• The OSA is not used very often, but it is used enough times to keep it in the news, and to exercise a chilling effect (especially on investigative journalism). Recent, high-profile cases involving the OSA include that of the journalist Iftikhar Gilani (the case was withdrawn), the diplomat Madhuri Gupta (who was convicted of espionage charges), and the scientist Nambi Narayanan (who was charged, tried, and acquitted of espionage charges — and later directed to be paid compensation by the Supreme Court).

What are the criticisms about the Act?

  • The primary critique of the Act is that it flips the constitutive logic of a democratic republic, where the state is supposed to be transparent to its citizens.
  • Under the OSA – the state is given wide powers to place information off-limits to citizens, simply by stipulating that certain documents are secret — and then draconian powers to punish them in case it is made public, regardless of the public interest involved.
  • This makes whistle-blowing and investigative journalism a perilous enterprise, no matter how critically important it might be to have the information public.

Recent Reforms to the Act

  • The scope of the OSA has been somewhat diluted, thanks to the Right to Information Act. Section 22 of the RTI Act expressly says it overrides the OSA. In other words, it is not open to the government to deny access to a document demanded through an RTI question, on the basis that it has been marked secret under the OSA. Rather, the government will have to justify its decision to withhold information under the arguably narrower exception clauses of the RTI Act itself.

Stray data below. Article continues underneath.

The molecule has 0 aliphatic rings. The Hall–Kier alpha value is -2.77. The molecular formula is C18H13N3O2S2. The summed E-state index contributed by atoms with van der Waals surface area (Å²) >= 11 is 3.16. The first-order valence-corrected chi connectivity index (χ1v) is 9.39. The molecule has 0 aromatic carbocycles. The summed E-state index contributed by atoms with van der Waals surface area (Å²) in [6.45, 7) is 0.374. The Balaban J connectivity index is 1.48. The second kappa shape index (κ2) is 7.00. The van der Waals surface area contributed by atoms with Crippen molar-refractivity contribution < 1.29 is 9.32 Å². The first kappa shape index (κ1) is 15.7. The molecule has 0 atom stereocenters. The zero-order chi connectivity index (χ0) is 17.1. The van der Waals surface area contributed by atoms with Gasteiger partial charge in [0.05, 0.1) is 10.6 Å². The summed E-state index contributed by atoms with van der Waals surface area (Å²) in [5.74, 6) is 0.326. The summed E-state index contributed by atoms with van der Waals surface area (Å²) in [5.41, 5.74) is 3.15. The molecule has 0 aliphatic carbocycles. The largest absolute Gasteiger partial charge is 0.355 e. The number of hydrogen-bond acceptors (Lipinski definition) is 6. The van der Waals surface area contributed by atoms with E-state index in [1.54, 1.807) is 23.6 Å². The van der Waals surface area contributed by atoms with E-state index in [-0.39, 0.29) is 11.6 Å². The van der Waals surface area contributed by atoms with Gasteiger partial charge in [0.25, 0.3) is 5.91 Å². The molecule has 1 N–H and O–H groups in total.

• As recently as 2006, the Home Ministry recommended substantial changes to the OSA, in line with the privacy regime established by the RTI. From time to time, there are calls to repeal the OSA and replace it with a National Security Act that is more consistent with the aspirations of an open, democratic republic.

HC holds The Shillong Times Editor, publisher in contempt

Context

  • The Meghalaya High Court on Friday imposed a fine of ₹2 lakh each on The Shillong Times Editor Patricia Mukhim and publisher Shobha Chaudhuri and ordered them to sit in the corner of the courtroom till the rising of the court in a contempt case.
  • The case relates to an order by Justice Sudip Ranjan Sen on the perks and facilities for retired judges and their families.
  • The report on December 10, 2018, headlined “When judges judge for themselves” likened the order to that of Meghalaya High Court’s former Chief Justice Uma Nath Singh and former Justice T.K.N. Singh on January 7, 2016, for providing them Z-category and Y-category security respectively.

Contempt of court

  • It is the offense of being disobedient to or being disrespectful towards a court of law